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November 18, 2002

Winter√ùat the Burke: Native American Carvers Demonstrate Their Talents

Seattle - This winter the Burke offers a fantastic opportunity to come in from the cold and observe art in the making! Each Saturday, from 11 am - 3 pm, talented young Native carvers and established artists alike will create totems, masks, boxes, and more, right before your eyes. Set within the context of the current exhibition, Out of the Silence: The Enduring Power of Totem Poles, these carving demonstrations illustrate one of the core messages of the show- that monumental sculpture continues to thrive on the Northwest Coast. Stop by for a while or stay all day, but dont miss your chance to chat with a carver as he works or see a figure take shape from a piece of cedar. Carving demonstrations are included with admission to the Out of the Silence exhibit.

November 2002
November 9: David Robert Boxley, Tsimshian
November 16: David Boxley and David Robert Boxley, Tsimshian
November 23: Shaun Peterson (Puyallup) and Bruce Cook (Haida)
November 30: David Robert Boxley, Tsimshan
December 2002
December 7: Frank Fulmer, Tlingit
December 14: David Boxley, Tsimshian
December 21: Frank Fulmer, Tlingit
December 28: Frank Fulmer, Tlingit
January 2003
January 11, 2003: Frank Fulmer, Tlingit
January 25, 2003: Frank Fulmer, Tlingit
February 2003
February 15, 2003: Frank Fulmer, Tlingit
February 22, 2003: Frank Fulmer, Tlingit
David Boxley (Tsimshian)

David Boxley is a Tsimshian carver from Metlakatla, Alaska. He left a teaching career to devote all of his energies toward carving and researching the legacy of Northwest Coast Native American art. David Boxley is an internationally recognized artist showing and demonstrating his art in many parts of the United States and Europe. He is a master of many forms: from totem poles and masks to box drums and prints. For more information about the artist, please visit David Boxley's web site at www.davidboxley.com

David Robert Boxley, Tsimshian

David is the son of renowned carver and cultural leader David A. Boxley. All of his life, David has been exposed to Northwest Coast Native art and culture, traveling with his father across the United States and Canada raising totem poles and performing traditional Tsimshian dancing. Now making a name for himself as a carver, David was recently commissioned to carve a totem pole for the Quileute Tribe, which stands in front of their tribal center in La Push, Washington. In addition to his notable talents as a carver, he creates two-dimensional prints and silk-screens; and designs apparel for dancers.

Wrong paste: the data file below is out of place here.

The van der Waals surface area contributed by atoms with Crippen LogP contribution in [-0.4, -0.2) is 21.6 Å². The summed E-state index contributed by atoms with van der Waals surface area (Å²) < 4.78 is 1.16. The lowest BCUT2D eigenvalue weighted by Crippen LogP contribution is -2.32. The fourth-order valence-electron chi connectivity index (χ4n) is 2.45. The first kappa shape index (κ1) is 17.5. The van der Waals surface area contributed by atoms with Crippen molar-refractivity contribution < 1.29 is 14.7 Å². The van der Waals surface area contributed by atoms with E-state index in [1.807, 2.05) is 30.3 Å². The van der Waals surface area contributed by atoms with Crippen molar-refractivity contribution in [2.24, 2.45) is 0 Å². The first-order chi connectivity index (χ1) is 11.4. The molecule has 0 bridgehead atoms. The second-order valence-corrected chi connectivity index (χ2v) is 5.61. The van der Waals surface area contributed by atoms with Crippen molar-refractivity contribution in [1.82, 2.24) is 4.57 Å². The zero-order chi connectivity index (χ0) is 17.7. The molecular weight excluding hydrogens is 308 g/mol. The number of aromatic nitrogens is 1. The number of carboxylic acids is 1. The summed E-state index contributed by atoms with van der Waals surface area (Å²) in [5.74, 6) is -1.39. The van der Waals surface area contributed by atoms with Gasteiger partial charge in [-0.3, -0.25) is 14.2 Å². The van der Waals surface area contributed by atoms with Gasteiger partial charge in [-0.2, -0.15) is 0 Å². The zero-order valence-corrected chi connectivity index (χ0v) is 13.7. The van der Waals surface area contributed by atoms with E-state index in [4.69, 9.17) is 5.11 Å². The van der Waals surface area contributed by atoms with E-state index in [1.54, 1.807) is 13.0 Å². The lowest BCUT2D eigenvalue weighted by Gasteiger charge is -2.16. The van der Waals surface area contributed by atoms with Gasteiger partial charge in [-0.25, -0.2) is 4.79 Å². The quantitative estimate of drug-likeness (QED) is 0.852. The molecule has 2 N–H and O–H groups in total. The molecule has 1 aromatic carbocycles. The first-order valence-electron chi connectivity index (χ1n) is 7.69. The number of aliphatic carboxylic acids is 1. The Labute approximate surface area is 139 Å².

Bruce Cook, Haida

Local Haida artist Bruce Cook worked with sculptor Steve Brown to complete a cedar canoe which was recently exhibited at the Legacy Gallery in Seattle. Bruce participated in the Gathering of Indigenous Visual Artists of the Pacific Rim,?at the Evergreen State College in June, 2001. Hailing from the village of Hydaburg, Alaska, Bruce carves masks, canoes, and totem poles. He worked recently with a team of carvers who created a housepost figure honoring Upper Skagit linguist and leaderVi Hilbert, which currently stands at IslandWood, on Bainbridge Island.

Frank Fulmer (Tlingit)

Frank Fulmer was born into the Tlingit legacy rich in tradition. His family hails from a small village called Hoonah, gateway to Glacier Bay, Alaska. Frank's first inspiration came from totem poles carved by his great grandfather, Frank St. Clair. Based upon an 1880 photo found in the Burke Museum archives, Frank felt inspired to carve a replica of a 10 ft. Raven dance staff for the Burke Museum's Emerging Artist Series. For more information about this Tlingit artist, please visit the website for Frank Fulmer at www.wolfheadstudios.com

Shaun Peterson, Puyallup

Born in 1975 in Puyallup, Washington, Shaun Peterson is of Puyallup and Tulalip descent. He works in the Coast Salish style, and has spent much time studying the components of Coast Salish art in museums. He combines contemporary materials with traditional design approach. Shauns work is now part of public and private collections around the world. Public works include carved cedar panels, etched glass, and steel sculpture in Seattle and Tacoma. His drums, rattles, masks, and serigraphs can be found in various galleries of Northwest Coast Native art.

* Photos of carvers and their work available on request.

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The Burke is located at the corner of NE 45th St and 17th Ave NE on the UW campus. Hours are 10 am - 5 pm daily, and until 8 pm Thursday. The Museum Store and Museum Caf?are also open during these hours. Admission to the permanent exhibits is $6.50 general, $5 senior, $3 student/youth, FREE to Burke members, children 5 and under, UW faculty, students, and staff. Admission to the special exhibition Out of the Silence is $8 general, $6.50 senior, $5 student/youth.. Out of the Silence is FREE to Burke members, children 5 and under, UW faculty, students, and staff. For 24-hour information, please call 206-543-5590, or visit www.burkemuseum.org

(206) 543-9762; FAX (206) 616-1274